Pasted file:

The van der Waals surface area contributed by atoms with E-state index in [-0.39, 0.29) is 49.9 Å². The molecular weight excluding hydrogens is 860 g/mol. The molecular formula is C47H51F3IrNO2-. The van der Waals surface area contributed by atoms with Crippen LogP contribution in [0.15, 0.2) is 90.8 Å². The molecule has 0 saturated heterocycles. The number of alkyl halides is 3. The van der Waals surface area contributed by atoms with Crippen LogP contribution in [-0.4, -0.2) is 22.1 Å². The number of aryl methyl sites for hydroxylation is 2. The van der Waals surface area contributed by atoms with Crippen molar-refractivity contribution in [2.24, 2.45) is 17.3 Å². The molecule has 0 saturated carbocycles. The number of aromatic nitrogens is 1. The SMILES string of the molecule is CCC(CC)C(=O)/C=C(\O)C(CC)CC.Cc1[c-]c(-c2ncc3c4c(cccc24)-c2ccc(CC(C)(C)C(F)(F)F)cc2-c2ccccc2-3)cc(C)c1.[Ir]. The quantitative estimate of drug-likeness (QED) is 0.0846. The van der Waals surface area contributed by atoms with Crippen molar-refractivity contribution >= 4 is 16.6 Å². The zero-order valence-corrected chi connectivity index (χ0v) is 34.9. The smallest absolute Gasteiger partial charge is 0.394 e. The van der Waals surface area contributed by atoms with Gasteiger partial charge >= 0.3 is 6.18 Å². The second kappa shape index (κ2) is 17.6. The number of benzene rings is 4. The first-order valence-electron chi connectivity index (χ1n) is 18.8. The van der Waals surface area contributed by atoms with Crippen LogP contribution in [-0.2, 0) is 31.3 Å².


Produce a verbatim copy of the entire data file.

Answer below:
The van der Waals surface area contributed by atoms with E-state index in [-0.39, 0.29) is 49.9 Å². The molecular weight excluding hydrogens is 860 g/mol. The molecular formula is C47H51F3IrNO2-. The van der Waals surface area contributed by atoms with Crippen LogP contribution in [0.15, 0.2) is 90.8 Å². The molecule has 0 saturated heterocycles. The number of alkyl halides is 3. The van der Waals surface area contributed by atoms with Crippen LogP contribution in [-0.4, -0.2) is 22.1 Å². The number of aryl methyl sites for hydroxylation is 2. The van der Waals surface area contributed by atoms with Crippen molar-refractivity contribution in [2.24, 2.45) is 17.3 Å². The molecule has 0 saturated carbocycles. The number of aromatic nitrogens is 1. The SMILES string of the molecule is CCC(CC)C(=O)/C=C(\O)C(CC)CC.Cc1[c-]c(-c2ncc3c4c(cccc24)-c2ccc(CC(C)(C)C(F)(F)F)cc2-c2ccccc2-3)cc(C)c1.[Ir]. The quantitative estimate of drug-likeness (QED) is 0.0846. The van der Waals surface area contributed by atoms with Crippen molar-refractivity contribution >= 4 is 16.6 Å². The zero-order valence-corrected chi connectivity index (χ0v) is 34.9. The smallest absolute Gasteiger partial charge is 0.394 e. The van der Waals surface area contributed by atoms with Gasteiger partial charge >= 0.3 is 6.18 Å². The second kappa shape index (κ2) is 17.6. The number of benzene rings is 4. The first-order valence-electron chi connectivity index (χ1n) is 18.8. The van der Waals surface area contributed by atoms with Crippen LogP contribution in [-0.2, 0) is 31.3 Å².